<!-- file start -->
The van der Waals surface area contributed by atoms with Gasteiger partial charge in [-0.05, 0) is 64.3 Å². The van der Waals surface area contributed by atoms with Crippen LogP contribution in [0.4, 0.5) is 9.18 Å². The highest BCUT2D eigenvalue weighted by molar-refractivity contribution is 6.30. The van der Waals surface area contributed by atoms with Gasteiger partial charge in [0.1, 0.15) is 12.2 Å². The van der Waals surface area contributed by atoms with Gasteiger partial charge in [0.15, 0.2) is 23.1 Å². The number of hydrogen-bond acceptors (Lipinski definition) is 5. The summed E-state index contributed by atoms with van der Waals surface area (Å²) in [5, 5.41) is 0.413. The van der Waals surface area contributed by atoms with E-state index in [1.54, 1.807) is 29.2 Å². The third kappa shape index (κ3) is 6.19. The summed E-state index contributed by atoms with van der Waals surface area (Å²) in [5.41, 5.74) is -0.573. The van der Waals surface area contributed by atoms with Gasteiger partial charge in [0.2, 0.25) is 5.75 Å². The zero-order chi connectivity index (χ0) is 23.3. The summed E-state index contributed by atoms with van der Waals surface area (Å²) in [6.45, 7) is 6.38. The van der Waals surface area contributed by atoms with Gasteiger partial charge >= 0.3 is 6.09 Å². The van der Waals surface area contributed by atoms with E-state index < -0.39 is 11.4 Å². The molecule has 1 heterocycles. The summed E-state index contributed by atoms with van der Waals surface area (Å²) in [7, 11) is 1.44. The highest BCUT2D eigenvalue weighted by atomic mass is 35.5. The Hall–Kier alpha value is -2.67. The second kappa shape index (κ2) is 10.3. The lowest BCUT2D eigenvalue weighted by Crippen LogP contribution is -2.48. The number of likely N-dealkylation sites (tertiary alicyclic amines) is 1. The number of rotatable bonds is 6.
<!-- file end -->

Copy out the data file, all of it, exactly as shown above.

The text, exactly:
The van der Waals surface area contributed by atoms with Gasteiger partial charge in [-0.05, 0) is 64.3 Å². The van der Waals surface area contributed by atoms with Crippen LogP contribution in [0.4, 0.5) is 9.18 Å². The highest BCUT2D eigenvalue weighted by molar-refractivity contribution is 6.30. The van der Waals surface area contributed by atoms with Gasteiger partial charge in [0.1, 0.15) is 12.2 Å². The van der Waals surface area contributed by atoms with Gasteiger partial charge in [0.15, 0.2) is 23.1 Å². The number of hydrogen-bond acceptors (Lipinski definition) is 5. The summed E-state index contributed by atoms with van der Waals surface area (Å²) in [5, 5.41) is 0.413. The van der Waals surface area contributed by atoms with E-state index in [1.54, 1.807) is 29.2 Å². The third kappa shape index (κ3) is 6.19. The summed E-state index contributed by atoms with van der Waals surface area (Å²) in [5.41, 5.74) is -0.573. The van der Waals surface area contributed by atoms with Gasteiger partial charge in [0.2, 0.25) is 5.75 Å². The zero-order chi connectivity index (χ0) is 23.3. The summed E-state index contributed by atoms with van der Waals surface area (Å²) in [6.45, 7) is 6.38. The van der Waals surface area contributed by atoms with Gasteiger partial charge >= 0.3 is 6.09 Å². The van der Waals surface area contributed by atoms with E-state index < -0.39 is 11.4 Å². The molecule has 1 heterocycles. The summed E-state index contributed by atoms with van der Waals surface area (Å²) in [7, 11) is 1.44. The highest BCUT2D eigenvalue weighted by atomic mass is 35.5. The Hall–Kier alpha value is -2.67. The second kappa shape index (κ2) is 10.3. The lowest BCUT2D eigenvalue weighted by Crippen LogP contribution is -2.48. The number of likely N-dealkylation sites (tertiary alicyclic amines) is 1. The number of rotatable bonds is 6.